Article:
Lecture – Gabapentin and Aligning Evidence With Current Use
Available with English captions.
Presented by Carol Aboud, PharmD, RPh; Andrew Karas, PharmD, BCPP; and David Snyder, PharmD, BCPP, McLean Hospital – McLean Forum lecture
Developed in the 1970s, gabapentin was originally FDA-approved for use as an anticonvulsant. Due to a varied number of off-label uses and mild side effects at clinically appropriate doses, gabapentin’s use in the U.S. has expanded dramatically over the last decade.
Today, gabapentin is one of the most prescribed medications in psychiatry. The drug has been prescribed to address a range of conditions, including bipolar disorder, social anxiety disorder, and several substance use disorders.
Watch now to learn more about:
- Clinical pharmacology of gabapentin and its mechanism of misuse
- Evidence for gabapentin’s many off-label uses
- Trends of gabapentin prescribing in the McLean community compared with national prescribing trends
A 2016 study found that gabapentin was prescribed 64 million times, making it the 10th-most-prescribed medication in the U.S.
Unfortunately, this increase in prescriptions has led to an increase in gabapentin misuse at high doses and especially in combination with other prescription and illicit substances. Misuse of the drug has been shown to produce suicidal behavior and breathing issues. In response, some states have scheduled gabapentin as a controlled substance. The FDA has also issued warnings about its use.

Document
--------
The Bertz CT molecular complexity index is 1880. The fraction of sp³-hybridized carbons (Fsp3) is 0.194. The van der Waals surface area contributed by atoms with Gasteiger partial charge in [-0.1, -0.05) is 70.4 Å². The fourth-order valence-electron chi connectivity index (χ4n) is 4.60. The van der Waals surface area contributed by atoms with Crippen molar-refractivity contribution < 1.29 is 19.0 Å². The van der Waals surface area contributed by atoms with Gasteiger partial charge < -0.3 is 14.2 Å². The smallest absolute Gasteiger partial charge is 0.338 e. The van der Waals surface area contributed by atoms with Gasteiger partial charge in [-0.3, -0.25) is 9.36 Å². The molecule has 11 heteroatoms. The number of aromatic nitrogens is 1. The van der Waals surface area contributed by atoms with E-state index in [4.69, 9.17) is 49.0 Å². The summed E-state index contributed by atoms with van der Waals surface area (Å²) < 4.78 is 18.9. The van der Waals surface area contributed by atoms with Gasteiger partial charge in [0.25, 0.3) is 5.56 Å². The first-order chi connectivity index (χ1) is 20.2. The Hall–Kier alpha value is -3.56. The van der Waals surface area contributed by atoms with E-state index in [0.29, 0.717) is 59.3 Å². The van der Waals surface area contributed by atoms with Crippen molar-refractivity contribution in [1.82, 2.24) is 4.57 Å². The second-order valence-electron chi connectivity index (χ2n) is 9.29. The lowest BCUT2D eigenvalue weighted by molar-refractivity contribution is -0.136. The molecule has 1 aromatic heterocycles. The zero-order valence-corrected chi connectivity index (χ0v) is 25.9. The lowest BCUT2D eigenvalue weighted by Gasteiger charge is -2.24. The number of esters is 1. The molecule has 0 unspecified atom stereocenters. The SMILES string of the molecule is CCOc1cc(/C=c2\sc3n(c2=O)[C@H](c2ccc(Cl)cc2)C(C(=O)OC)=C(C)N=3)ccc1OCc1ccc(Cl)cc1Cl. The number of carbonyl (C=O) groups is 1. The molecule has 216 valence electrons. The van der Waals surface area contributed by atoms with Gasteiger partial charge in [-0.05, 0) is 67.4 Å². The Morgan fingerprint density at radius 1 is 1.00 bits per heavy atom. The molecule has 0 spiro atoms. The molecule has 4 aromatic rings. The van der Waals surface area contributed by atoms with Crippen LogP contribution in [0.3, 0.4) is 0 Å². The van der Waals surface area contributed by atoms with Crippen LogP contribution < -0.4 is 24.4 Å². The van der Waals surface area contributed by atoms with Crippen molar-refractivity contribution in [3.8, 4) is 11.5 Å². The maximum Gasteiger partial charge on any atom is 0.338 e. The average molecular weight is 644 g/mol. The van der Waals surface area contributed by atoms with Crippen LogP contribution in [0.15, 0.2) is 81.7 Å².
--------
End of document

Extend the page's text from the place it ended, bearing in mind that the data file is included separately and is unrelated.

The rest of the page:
In this presentation, members of the McLean Hospital Clinical Pharmacy team review pharmacokinetic, pharmacodynamic, and FDA-approved indications for gabapentin.
They discuss and evaluate available evidence for off-label usage of gabapentin for bipolar disorder and anxiety disorder. Presenters report that some studies into the effectiveness of the drug revealed mood changes. Research also showed potential benefits for acute mania, depression, and relapse prevention.
They also look at studies into gabapentin’s efficacy in addressing substance addiction. Although some research suggests that the drug can help with some symptoms related to substance use disorder, the fact that gabapentin can enhance the perceived effects of other drugs can lead to misuse and dependence.
Based on these studies, as well as a review of the uses of gabapentin at McLean, the presenters offer guidance to clinicians on the best uses of the drug. They also present recommendations for mitigating the misuse of gabapentin.